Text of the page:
On May 2, the Calgary Public Library hosted a private ceremony at Crowfoot Library to formally receive permission from the Crowfoot family for the use of the Crowfoot name. Elder Herman Yellow Old Woman led the ceremony, which was attended by Bert Crowfoot on behalf of the Crowfoot Family, Library staff, and Blackfoot Elders who work closely with the Library.
“I would like to thank you for naming this lodge of knowledge in honour of our great-great-grandfather and Crowfoot ancestors,” said Bert Crowfoot, following the ceremony. “This morning we talked about how there are a lot of issues in the world right now due to ignorance, and places like this institution are going to help bridge that gap between different worlds and different societies.”
Crowfoot Library is one of the Calgary Public Library’s busiest locations, receiving nearly 500,000 visits annually. As part of the Library’s ongoing work to become more culturally aware and to honour Truth and Reconciliation, the Library acknowledges that it failed to ask the permission of the Siksika Nation or the Crowfoot family for the use of the Crowfoot name when the Library opened in 2003.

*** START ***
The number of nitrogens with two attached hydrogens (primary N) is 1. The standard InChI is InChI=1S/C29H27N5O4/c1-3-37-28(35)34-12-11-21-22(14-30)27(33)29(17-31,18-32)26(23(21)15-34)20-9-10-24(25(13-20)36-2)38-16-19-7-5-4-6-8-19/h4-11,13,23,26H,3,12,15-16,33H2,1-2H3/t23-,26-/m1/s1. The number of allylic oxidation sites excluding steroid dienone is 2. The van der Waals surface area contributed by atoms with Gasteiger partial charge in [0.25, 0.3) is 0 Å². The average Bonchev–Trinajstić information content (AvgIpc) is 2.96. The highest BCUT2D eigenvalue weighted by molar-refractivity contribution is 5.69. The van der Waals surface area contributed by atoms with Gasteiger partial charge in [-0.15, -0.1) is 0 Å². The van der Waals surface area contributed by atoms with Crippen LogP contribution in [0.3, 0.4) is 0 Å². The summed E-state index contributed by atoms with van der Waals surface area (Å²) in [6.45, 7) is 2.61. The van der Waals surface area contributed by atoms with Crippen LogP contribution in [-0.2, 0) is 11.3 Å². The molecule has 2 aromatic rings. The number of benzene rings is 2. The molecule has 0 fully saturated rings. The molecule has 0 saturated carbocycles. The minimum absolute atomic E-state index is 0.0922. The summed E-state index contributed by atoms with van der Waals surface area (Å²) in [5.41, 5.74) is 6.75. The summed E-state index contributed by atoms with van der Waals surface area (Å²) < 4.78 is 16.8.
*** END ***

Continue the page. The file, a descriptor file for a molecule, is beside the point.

In the spirit of Truth and Reconciliation, the Calgary Public Library recognizes that traditional Blackfoot Protocol was not followed when the Crowfoot Library was named. Following consultation with the Crowfoot Family, the Library is honoured to have been given permission to use the name.
“On behalf of the Calgary Public Library, I am very happy to be a part of this beautiful celebration that is long overdue,” said Bill Ptacek, CEO for Calgary Public Library. “As one of the busiest libraries in all of Canada, it is important for us to honour the history behind the Crowfoot name and I can assure you that going forward we will always think of Chief Crowfoot and his legacy when we visit this Library.”
Learn more about Indigenous programs and services at the Calgary Public Library.